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    Researcher claims effectiveness of lovastatin-based regimen in treating malignant tumors

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    Brentwood, Tenn. — Lovastatin, a drug used to treat high cholesterol, is part of a new cancer treatment that has halted or eradicated tumors — including melanoma — in more than 80 percent of initial patients, a researchers tells Medical News Today.

    Early studies of lovastatin, introduced in 1980, revealed that it kills or impairs cancer cells in laboratory cultures. Subsequent research indicated that humans could not tolerate the levels of lovastatin needed to affect tumors significantly.

    According to the Medical News Today report, however, the director of research of NeoPlas Innovation, based here, reports success in treating tumors with the drug.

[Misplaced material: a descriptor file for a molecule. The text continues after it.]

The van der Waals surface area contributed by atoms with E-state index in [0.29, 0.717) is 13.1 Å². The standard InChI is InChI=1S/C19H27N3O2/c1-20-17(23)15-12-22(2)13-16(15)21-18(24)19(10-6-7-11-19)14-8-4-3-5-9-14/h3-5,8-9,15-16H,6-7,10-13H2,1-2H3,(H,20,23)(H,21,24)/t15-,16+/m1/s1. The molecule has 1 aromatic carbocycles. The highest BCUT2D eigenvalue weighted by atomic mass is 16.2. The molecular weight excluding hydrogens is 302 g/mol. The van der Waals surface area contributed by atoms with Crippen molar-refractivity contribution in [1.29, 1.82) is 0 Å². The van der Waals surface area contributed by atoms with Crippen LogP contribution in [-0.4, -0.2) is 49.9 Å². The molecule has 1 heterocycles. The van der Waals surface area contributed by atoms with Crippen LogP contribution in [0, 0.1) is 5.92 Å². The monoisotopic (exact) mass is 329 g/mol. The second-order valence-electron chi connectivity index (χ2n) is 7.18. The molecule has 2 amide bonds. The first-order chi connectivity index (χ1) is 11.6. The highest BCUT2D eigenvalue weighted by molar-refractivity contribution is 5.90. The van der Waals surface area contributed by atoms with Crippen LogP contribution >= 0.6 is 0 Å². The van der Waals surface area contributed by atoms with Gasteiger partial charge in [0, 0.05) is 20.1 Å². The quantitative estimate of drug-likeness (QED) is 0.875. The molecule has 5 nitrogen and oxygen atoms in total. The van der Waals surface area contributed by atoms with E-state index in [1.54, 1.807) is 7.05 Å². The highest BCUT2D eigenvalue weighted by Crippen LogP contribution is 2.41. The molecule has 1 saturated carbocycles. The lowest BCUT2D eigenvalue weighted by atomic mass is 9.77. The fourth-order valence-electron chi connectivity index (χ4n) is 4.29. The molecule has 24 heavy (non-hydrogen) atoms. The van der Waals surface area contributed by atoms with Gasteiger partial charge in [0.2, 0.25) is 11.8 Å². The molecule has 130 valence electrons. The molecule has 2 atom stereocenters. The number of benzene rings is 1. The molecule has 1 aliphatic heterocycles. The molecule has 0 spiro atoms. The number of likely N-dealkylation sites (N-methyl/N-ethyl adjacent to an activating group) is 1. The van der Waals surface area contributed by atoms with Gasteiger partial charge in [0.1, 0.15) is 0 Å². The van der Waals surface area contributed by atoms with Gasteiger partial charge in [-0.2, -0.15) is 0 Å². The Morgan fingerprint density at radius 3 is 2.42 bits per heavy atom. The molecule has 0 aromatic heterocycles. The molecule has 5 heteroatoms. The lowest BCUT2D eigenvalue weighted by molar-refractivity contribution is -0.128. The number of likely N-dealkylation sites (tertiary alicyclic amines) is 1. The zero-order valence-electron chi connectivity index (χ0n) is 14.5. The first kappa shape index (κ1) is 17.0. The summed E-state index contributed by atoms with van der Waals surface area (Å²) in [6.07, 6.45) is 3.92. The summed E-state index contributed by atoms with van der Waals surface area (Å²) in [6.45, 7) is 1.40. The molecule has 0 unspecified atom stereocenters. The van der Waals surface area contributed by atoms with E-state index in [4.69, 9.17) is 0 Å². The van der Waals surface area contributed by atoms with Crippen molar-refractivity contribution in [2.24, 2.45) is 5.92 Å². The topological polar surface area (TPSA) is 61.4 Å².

NeoPlas Innovation’s Stephen Cantrell, M.D., tells Medical News Today that with a precisely timed regimen of low-dose interferon with lovastatin, tumors have begun regressing, sometimes within just a few weeks.

    So far, each NeoPlas melanoma patient has experienced results significantly better than those with standard therapy, he says. Eradication of tumors or long-term stability has occurred in most patients, while in others there has been a substantial slowing of progression.

    In addition to melanoma, types of cancers that have responded positively to the treatment include pancreatic, colon, renal, mesothelioma and a group of sarcomas, including osteosarcoma, chondrosarcoma and malignant fibrous histiocytoma. The regimen does not appear to have as positive an effect on brain tumors.

    According to Medical News Today, the treatment’s most notable side effect is fatigue. Most patients don’t experience side effects commonly affiliated with chemotherapy or radiation, such as nausea, vomiting, hair loss, bone marrow suppression or immune system suppression.

    Bill Gillette
    Bill Gillette is a freelance writer based in Richmond Heights, Ohio.

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